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New emergency medical services deal could mean more ambulances for San Diego

San Diego city officials took the first step Friday to increase the number of ambulances on the streets. KPBS Health Reporter Matt Hoffman says the move comes after months of negotiating.

A plan to increase the number of ambulances in the city of San Diego got its first approval Friday. The San Diego City Council's Public Safety Committee voted to move forward an agreement for Falck, the city's ambulance provider, to subcontract missing hours to another provider.

Falck is supposed to provide 900 advanced-life-support-ambulance hours every day, but it has failed to consistently hit that number. Data from the fire department show Falck had a daily average of 794 hours in October, 771 in November and 792 in December of last year. That has driven up response times and frustrated city council members who have been asking Falck to deliver what it promised. Pending full city council approval, it would be able to contract out any missing hours to another ambulance provider.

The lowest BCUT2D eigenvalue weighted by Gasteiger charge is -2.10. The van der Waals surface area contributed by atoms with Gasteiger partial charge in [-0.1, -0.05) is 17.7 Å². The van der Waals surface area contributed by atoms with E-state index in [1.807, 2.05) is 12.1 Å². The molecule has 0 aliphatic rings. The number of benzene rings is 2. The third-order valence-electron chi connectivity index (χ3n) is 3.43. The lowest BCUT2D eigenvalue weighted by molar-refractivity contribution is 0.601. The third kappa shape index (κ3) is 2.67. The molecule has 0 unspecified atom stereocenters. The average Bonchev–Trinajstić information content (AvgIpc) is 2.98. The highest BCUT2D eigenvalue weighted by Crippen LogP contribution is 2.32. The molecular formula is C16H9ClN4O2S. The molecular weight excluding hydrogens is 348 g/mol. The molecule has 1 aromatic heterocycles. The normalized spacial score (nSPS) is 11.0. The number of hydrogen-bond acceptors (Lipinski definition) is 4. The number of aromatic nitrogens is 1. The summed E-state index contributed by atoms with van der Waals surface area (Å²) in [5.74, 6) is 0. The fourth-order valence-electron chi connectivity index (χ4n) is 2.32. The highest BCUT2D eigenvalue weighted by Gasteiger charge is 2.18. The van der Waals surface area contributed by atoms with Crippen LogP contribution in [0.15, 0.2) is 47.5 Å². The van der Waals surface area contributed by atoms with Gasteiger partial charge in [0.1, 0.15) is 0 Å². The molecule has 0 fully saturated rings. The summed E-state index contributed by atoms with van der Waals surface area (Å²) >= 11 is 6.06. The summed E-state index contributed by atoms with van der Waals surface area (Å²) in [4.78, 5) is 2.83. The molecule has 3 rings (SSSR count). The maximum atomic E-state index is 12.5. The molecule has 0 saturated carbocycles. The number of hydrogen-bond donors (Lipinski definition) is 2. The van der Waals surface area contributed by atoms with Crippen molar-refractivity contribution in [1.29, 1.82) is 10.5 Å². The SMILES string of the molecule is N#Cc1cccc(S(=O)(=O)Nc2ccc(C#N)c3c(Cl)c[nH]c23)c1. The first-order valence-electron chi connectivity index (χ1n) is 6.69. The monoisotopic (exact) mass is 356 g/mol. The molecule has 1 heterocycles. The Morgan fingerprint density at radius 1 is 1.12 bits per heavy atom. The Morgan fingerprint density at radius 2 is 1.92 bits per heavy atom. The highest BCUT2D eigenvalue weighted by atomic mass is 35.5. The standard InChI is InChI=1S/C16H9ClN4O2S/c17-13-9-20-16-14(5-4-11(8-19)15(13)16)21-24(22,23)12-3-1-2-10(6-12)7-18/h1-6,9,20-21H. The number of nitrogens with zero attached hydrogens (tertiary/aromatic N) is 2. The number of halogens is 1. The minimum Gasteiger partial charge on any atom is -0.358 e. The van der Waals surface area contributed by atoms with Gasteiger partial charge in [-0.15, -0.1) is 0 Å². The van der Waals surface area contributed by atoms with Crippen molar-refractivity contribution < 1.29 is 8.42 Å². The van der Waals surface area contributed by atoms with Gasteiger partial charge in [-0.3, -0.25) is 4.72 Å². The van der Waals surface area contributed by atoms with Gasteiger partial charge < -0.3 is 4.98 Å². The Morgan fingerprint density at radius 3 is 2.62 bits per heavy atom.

"Our community needs to be able to rely on ambulances," said San Diego Fire-Rescue Chief Colin Stowell. "When you call 911 you should expect to get a fire engine and an ambulance there for a medical emergency and right now there’s time when it’s either delayed or times when there’s not one immediately available."


Stowell said ambulances are answering calls, just not as quickly as he would like. In some instances, it has meant fire trucks taking patients to hospitals. Stowell said amending Falck's contract to allow them to subcontract could quickly add up to 10 more 12-hour shift ambulance crews every day in the city.

"Response times should actually come down," Stowell said. "They should be quicker."

Since Falck took over ambulance services in late 2021, it has been fined about $3 million for delayed response times. The company has faced staffing shortages, which leaders point to as a nationwide trend impacting emergency medical services. To address this, Falck implemented a $50,000 sign-on bonus late last year for new paramedics.